The text for this remarkable account is reliably readable and engaging, including Kulling's introductory poetry BAG MAGIC, written in the style of William Carlos Williams. Added details in back matter enhance the accurate depiction of Margaret's life. Parker's illustrations are equally detailed and informative while offering a charming window to life nearly two centuries ago. Just as Margaret studied and pored over machinery, readers will want to carefully examine and discuss the intricately detailed elements of each scene.
A book like this will go a long way in encouraging girls to explore maker-spaces and enter STEM fields. The work and resources that go into producing basic paper bags could encourage kids to reuse and recycle paper bags rather than littering plastic. 
The importance of trial and error, of analysis and note-taking, of documenting process and patent application are all modeled here, too. Margaret is a historic and admirable icon of knowing your true calling and talents and pursuing them despite hardships and lowered expectations. 
Get this book into the hands of someone you know. Sooner rather than later!

Jun 20, 2019

Start Summer with STEM Books!

It's an old fashioned concept that summer vacation for kids is a wide-open, free-wheeling, choose-your-own-adventure time. If I were decades younger I'd might even doubt that it was ever true. But I lived that kind of summer. Sure, there were chores, family outings, even some short half-day camps sponsored by church or scouts or whatever. But the bulk of our long sunny days were ours to plan and execute.

Truth be told, I spent lots of my free time reading. But countless hours of summer were improvised, spur of the moment adventures with friends. That might involve cooking, camping out in the the back yard, making up new rules to old games, or packing a lunch for an all day bike trip of undetermined route or destination. (These explorations launched without today's ubiquitous cell phones, just a dime in a pocket in case we needed to use a phone booth.)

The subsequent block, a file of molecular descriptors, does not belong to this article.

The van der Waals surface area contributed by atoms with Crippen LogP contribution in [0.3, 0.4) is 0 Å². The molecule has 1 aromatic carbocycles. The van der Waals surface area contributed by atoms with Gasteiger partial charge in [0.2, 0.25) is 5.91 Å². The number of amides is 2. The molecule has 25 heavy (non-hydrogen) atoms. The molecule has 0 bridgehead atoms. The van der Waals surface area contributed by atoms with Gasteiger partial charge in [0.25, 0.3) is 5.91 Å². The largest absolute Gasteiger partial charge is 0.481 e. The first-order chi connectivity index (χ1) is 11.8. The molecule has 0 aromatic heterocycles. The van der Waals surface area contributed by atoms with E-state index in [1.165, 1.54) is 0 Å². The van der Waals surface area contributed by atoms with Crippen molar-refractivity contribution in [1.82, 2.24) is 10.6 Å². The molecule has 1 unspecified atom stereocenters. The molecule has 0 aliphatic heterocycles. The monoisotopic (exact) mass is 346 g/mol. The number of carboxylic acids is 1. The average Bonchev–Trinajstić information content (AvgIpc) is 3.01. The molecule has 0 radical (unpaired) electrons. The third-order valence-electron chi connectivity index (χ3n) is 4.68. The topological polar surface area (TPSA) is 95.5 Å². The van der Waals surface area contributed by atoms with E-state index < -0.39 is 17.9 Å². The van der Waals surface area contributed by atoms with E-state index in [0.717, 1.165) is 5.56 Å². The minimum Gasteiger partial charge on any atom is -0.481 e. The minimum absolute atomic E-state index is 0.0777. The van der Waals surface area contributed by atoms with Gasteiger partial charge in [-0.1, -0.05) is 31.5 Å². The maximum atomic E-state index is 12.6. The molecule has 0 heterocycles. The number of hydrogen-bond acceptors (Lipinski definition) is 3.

That's certainly not the way of the world today, but here's my suggestion to salvage at least the spirit of what those days were like. Both are STEM books, and both are semi-non-fiction, relying on real events and back matter to blend exciting and fun stories into actual space-based science. 
Penguin Workshop, 2019

First, a suitably small book features little Mars Rover Curiosity as the central character. BIRTHDAY ON MARS is written by Sara Schoenfeld and charmingly illustrated by Andrew J. Ross. In wonderful dusty, rusty tones with a Rover-eye-view, Curiosity voices a first person account of why it is there, an awareness of its friends on Earth, and a sense of purpose. The clever small moments (taking a birthday selfie, peeking under rocks) make it a winning intro to space science for even the youngest. The topper is the blend of humor and fact in the story when it sings HAPPY BIRTHDAY to itself. Then back matter reveals that this little explorer did, in fact, sing happy birthday to itself on it's first anniversary on Mars. 
Roaring Book Press, 2019